A pardon by President Donald Trump last month has breathed new life into former AZ Sheriff Joe Arpaio and his racist crusade to “prove” the hoax and conspiracy theory that former President Barack Obama was not born in the United States.
Arpaio, 85, promised during a Republican fundraiser in Fresno, CA, on Friday night that he would continue “investigating” birtherism claims. It was an event that many Republican politicians in California steered clear of, probably not because they’re ashamed of their own party, but rather out of concern over their own political futures.
As Newsweek observed, Arpaio has a lot in common with Trump, who pardoned the former sheriff on Aug. 25, saving him from probable prison time over contempt of court charges after Arpaio refused to stop racially profiling Latinos and violating human rights in his state.
“Much like the president, Arpaio seems to thrive on conflict and to derive immense pleasure from theatrics,” Newsweek wrote in its coverage of the Friday event.
The fundraiser, held at the Sunnyside Health & Tennis Club at a cost of up to $200 a person, didn’t disappoint Arpaio, as it offered plenty of drama and attention from approximately 200 attendees. That attention also included protests outside the venue between a large anti–Arpaio crowd and a smaller group of his supporters.
At a press conference inside the club, Arpaio sparred with a local reporter over the birtherism insanity. Newsweek described the exchange:
Arpaio’s renewed birtherism prompted a question from Jeffrey Hess, a reporter with Valley Public Radio, an NPR affiliate in Central California.
“Are you serious?” Hess asked, sounding both incredulous and pained. “I’m just curious if you’re actually, seriously continuing this well-debunked argument.” Hess added that Arpaio’s was “a wildly irresponsible claim. I can’t tell if you’re serious or not.”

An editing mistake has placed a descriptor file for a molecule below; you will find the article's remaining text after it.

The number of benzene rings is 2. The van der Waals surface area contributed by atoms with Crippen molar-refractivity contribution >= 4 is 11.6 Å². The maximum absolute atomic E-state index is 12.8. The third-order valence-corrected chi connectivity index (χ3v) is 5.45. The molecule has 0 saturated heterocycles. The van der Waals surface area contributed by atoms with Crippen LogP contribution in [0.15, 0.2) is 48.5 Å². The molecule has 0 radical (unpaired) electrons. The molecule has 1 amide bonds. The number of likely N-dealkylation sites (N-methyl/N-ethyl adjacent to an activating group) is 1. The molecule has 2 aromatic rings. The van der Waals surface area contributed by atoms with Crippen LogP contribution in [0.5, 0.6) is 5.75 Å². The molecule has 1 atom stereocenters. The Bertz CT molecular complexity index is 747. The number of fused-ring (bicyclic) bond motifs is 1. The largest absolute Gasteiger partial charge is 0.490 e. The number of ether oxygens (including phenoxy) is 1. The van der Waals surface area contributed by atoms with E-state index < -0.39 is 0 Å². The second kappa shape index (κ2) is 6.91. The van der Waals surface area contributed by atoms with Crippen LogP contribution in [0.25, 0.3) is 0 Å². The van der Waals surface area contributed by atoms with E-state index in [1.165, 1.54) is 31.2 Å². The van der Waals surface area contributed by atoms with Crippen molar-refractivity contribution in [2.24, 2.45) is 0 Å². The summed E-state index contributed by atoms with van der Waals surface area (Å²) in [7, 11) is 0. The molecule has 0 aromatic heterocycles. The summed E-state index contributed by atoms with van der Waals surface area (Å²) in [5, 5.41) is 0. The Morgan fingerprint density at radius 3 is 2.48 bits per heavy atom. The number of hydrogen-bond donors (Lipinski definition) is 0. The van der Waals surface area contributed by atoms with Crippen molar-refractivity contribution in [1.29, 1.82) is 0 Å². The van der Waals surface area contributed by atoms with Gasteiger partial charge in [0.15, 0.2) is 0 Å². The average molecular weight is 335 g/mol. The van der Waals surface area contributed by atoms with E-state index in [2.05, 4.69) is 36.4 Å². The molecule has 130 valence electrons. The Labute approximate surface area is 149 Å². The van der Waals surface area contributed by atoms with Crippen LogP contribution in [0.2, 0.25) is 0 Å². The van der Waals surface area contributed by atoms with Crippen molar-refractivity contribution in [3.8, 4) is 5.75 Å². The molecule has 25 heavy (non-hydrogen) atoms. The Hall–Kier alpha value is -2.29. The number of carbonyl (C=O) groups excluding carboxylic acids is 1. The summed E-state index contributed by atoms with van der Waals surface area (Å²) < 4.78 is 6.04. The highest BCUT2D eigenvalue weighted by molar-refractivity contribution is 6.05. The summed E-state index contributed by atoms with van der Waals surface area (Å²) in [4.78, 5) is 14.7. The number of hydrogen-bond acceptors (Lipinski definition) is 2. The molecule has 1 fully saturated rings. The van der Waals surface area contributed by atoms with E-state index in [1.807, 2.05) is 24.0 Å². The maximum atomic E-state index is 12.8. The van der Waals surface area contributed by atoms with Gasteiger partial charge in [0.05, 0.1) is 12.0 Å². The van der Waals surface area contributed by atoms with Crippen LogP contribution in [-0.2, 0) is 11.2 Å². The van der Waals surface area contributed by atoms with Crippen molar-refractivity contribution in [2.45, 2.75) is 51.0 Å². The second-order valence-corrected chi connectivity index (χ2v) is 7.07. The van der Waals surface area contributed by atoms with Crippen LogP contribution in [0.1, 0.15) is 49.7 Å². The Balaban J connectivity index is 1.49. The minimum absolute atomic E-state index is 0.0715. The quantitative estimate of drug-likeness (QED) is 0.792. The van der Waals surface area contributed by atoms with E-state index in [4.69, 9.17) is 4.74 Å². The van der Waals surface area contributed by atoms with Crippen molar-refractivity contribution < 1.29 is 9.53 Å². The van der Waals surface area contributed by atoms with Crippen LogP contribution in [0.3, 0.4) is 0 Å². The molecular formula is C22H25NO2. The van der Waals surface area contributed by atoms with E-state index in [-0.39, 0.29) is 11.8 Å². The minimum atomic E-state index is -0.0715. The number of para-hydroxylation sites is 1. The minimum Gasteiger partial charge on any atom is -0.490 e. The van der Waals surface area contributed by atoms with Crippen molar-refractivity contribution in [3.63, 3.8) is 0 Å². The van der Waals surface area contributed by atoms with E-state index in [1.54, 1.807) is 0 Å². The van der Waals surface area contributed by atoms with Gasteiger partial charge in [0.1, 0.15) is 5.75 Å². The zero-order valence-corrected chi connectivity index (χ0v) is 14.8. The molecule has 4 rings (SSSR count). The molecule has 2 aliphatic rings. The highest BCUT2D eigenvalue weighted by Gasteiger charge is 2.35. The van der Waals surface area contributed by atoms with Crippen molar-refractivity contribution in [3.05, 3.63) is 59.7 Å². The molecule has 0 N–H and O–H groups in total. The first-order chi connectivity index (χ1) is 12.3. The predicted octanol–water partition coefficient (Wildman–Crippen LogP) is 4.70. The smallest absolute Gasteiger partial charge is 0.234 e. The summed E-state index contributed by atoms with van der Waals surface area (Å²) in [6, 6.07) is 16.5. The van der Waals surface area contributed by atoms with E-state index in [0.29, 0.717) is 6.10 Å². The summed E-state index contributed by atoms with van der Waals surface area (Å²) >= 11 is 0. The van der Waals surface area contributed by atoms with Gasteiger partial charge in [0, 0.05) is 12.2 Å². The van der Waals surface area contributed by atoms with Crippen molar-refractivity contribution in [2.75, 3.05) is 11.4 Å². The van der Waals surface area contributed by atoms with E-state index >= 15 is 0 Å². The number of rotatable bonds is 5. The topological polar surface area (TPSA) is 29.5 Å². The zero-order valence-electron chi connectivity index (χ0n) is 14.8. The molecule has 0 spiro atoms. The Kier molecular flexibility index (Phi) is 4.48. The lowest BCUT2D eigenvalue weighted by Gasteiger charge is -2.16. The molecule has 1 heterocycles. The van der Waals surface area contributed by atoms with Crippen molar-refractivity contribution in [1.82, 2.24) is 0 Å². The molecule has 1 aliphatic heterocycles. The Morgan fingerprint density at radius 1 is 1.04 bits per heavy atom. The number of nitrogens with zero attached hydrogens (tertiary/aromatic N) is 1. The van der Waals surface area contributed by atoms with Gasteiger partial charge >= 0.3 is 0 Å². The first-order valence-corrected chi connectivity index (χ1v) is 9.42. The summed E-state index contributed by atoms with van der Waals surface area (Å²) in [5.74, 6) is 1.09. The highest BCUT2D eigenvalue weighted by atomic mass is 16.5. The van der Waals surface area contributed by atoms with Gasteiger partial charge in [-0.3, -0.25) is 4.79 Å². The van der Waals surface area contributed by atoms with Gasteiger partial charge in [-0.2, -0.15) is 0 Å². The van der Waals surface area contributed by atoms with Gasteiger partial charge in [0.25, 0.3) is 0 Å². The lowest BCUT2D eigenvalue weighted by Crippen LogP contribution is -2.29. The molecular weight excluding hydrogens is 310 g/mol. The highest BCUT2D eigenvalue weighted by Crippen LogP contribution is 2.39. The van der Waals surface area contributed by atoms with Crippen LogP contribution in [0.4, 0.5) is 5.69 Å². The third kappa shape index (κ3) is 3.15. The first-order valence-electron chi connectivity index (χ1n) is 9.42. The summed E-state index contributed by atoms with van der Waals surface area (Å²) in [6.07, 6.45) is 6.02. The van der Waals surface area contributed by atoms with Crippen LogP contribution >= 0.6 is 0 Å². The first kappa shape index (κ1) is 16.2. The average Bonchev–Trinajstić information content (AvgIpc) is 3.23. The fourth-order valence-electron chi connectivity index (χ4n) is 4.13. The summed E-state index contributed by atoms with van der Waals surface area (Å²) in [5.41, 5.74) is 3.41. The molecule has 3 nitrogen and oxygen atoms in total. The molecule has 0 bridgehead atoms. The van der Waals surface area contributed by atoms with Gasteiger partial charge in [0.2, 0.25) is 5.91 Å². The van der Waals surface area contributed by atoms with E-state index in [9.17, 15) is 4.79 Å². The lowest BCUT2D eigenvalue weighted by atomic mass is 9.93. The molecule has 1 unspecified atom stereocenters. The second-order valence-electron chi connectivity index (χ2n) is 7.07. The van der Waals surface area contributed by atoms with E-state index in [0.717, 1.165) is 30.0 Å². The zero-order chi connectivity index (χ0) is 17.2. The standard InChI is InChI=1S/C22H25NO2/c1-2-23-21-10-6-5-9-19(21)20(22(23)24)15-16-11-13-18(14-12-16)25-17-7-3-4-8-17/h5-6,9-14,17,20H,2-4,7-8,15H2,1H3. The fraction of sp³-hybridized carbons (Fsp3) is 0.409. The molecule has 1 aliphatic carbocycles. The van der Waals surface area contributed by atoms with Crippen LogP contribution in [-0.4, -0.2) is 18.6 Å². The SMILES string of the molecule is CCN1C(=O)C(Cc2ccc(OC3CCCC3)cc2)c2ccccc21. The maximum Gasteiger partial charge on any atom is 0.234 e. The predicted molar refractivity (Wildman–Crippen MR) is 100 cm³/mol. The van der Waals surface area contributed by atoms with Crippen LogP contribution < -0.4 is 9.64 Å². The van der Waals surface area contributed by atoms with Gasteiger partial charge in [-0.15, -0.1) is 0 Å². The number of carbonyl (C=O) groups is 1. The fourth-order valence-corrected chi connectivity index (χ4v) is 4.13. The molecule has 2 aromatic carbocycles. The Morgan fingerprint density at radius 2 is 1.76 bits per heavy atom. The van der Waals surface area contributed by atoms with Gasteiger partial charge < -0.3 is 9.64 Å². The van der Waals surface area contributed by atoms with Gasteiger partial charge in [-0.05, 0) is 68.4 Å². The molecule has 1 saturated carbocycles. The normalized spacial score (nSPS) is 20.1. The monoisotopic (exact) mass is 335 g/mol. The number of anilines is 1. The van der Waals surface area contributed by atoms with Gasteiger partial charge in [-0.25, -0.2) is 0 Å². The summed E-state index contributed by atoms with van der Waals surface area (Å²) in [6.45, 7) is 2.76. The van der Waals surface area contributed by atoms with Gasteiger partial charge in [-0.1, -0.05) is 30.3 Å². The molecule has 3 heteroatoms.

“Of course I’m serious,” Arpaio countered. “The facts are there.” Arpaio asserted that he was not a racist. During both the press conference and the dinnertime speech that followed, Arpaio alluded to the fact that he has two Hispanic grandchildren. He did so by making a protracted promise of not talking about them.
Earlier this week, in an interview with The Mercury News, Arpaio said he’s trying to get back into politics, which is why he is offering speaking engagements in support of local Republicans across the country to rally the right–wing base of the #MAGA persuasion. “I am not going away,” he promised. (Arpaio lost a re–election bid last November after 24 years as sheriff of Maricopa County.) That effort toward a political comeback could include a run for the Senate, some have speculated.
Arpaio said he’s been “inspired” by Trump. “It took me 85 years to finally know in my own heart who my hero is,” he told the newspaper. “You know who that person is? The president of the United States.”
Meanwhile, congressional Democrats this week asked the judge hearing Arpaio’s criminal case to declare Trump’s pardon invalid, the AP reported. In a friend–of–the–court brief filed Wednesday in Phoenix, 33 lawmakers argued that in pardoning the former sheriff, Trump encroached on the powers of the court.
Observers say that effort doesn’t have much of a legal chance of succeeding. Nonetheless, it is infinitely more possible than Arpaio ever proving Barack Obama wasn’t born in the United States.
Good luck with that one, Joe.